Woolwich is unique as the only brand new station on the Elizabeth Line – and as the station with the greatest potential impact on its surroundings and the wider city.
Initial proposals for Crossrail – now known as the Elizabeth Line – did not include a station at Woolwich, although the alignment passed through the Woolwich Arsenal site as the masterplan was being developed. Initial work by Weston Williamson + Partners – produced in partnership with Berkeley Homes, Crossrail and the Royal Borough of Greenwich - demonstrated how a new station at Woolwich could incorporate the ventilation access and egress required needed in this location, while integrating with development and delivering transformational benefits to the local area that enhance the value of the new line.
The completed Woolwich station is a key element in a masterplan for the regeneration of the former Royal Arsenal site, alongside 3,750 new homes and new cultural, heritage, commercial and leisure projects. Its regenerative role means that what takes place above ground is just as important as what happens beneath: the new station with its associated public realm connectsit and the area’s new community to the wider town centre, and together with a series of Grade I and II listed buildings frames Dial Arch Square – a historic green space that is adjusted to form a gateway to the area.
The architectural vision for Woolwich station springs from its unique location within the historic Woolwich Arsenal site and the rich heritage of the former military buildings nearby. The Arsenal had become separated from Woolwich town centre: this building and its improved public realm now reconnects the site to the wider neighbourhood. The Arsenal’s military history means it has some very robust and powerful architecture, and Woolwich station responds accordingly through its uncompromisingly robust materials and structure.
The new station’s single storey entrance building respects the smallest and oldest buildings of the site around Dial Arch Square, and signals the station’s role as a major public building. A simple bronze portal with a 27 metre wideclear span provides a monumental entrance that allows this rather quiet building to hold its own against the much larger modern blocks of the masterplan. Beyond the portalis a very calm and simple space, leading people through and down the escalators to the station platforms. Sinuous concrete beams overhead aredelicate yet powerful elements, and alongside contrasting perforated steel panels and thin lighting strips, lend visual interest to the space and contribute towards an uplifting passenger experience.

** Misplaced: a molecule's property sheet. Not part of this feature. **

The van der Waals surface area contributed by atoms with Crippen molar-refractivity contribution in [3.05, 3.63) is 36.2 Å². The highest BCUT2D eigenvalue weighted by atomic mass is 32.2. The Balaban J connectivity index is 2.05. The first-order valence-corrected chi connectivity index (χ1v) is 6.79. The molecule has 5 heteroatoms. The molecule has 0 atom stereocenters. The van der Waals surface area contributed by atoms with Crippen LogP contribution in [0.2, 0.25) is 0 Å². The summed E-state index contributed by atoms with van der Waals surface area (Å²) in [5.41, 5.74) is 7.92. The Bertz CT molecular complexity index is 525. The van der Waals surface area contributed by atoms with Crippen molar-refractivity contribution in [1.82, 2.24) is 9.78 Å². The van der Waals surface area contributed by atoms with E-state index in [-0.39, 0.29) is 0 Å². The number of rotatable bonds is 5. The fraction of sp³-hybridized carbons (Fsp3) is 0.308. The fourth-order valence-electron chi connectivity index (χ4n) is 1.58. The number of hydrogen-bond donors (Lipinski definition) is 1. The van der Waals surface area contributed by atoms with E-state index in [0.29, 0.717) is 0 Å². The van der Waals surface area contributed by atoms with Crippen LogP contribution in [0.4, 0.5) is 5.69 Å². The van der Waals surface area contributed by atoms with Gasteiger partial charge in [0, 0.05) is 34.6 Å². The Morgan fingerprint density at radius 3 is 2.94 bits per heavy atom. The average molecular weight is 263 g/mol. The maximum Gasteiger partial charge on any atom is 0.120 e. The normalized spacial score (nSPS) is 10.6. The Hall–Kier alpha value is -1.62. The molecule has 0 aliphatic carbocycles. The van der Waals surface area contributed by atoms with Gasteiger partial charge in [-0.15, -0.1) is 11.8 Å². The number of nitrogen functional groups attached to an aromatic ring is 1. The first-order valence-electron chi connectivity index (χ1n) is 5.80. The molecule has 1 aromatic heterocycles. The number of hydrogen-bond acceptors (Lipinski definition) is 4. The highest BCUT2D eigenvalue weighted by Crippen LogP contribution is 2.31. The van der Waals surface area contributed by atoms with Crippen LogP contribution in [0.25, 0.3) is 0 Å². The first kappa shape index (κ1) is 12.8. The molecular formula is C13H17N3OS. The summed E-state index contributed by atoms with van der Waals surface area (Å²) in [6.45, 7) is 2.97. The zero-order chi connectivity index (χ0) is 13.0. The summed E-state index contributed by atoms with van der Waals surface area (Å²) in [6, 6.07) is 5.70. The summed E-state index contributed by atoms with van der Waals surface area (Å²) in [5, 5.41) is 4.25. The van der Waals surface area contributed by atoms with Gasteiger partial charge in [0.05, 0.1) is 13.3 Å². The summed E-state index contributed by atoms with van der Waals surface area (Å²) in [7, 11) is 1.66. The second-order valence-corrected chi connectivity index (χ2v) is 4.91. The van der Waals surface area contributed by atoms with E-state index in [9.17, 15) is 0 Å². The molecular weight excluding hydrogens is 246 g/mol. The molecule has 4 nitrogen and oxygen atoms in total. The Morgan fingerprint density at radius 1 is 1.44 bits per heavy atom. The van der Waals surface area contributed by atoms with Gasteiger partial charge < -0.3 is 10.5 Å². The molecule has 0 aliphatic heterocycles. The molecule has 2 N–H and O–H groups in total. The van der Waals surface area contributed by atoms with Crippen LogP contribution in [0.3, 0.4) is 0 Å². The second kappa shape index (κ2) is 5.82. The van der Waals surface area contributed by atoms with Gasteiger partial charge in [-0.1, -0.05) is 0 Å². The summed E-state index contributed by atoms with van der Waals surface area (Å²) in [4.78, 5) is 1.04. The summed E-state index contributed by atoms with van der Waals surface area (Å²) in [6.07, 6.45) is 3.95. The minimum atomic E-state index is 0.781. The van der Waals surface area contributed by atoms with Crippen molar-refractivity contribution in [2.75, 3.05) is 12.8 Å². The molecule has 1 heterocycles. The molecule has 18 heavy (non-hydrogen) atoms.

Weston Williamson + Partners sought a robust architecture throughout that could respond to the character of the important former military buildings that define the Royal Arsenal site. This is reflected in the tough yet simple palette of brick, concrete, steel and bronze- while incorporating details that reference the site’s rich military history. Perforated external cladding contains images of ‘Britainnia and the Lion’ – familiar from the pre-decimal penny but also used on ceremonial coins struck at Woolwich commemorating the fallen of the Great War. The façade also incorporates over 350 cast bronze panels, each two metres wide and weighing over 80kg, referencing the rifling within the barrel of an artillery piece known as the Woolwich System, developed on the site in the 19th century. Below ground, pillars in the station concourse have a tiled motif in the colours of the Royal Engineers and Royal Artillery – both regiments which were originally based at the Arsenal site.
Woolwich’s success is thanks to the early decision to use the line to support the area’s ongoing regeneration, and to engage with key stakeholders to maximise the use of the site. This came about through successful lobbying by Berkeley Homes, Royal Borough of Greenwich and Nick Raynsford (the area’s former MP), and thanks to the foresight and flexible approach of Crossrail. Anyone wanting to see the regenerative potential of the Elizabeth Line – and transport-orientated development in general – need go no further than Woolwich.
Architect: Weston Williamson + Partners
Structural engineer: Arup (early stages, RIBA E); Mott McDonald (RIBA F and construction)
M&E consultant: Arup (early stages, RIBA E); Mott McDonald (RIBA F and construction)
Quantity surveyor: Bafour Beatty
Project manager: Balfour Beatty
Principal designer: Crossrail
Main contractor: Balfour Beatty
Urban realm: Gillespies/Arup (early stages, RIBA E); Mott McDonald (RIBA F and construction)
CAD software used: Projectwise/Microstation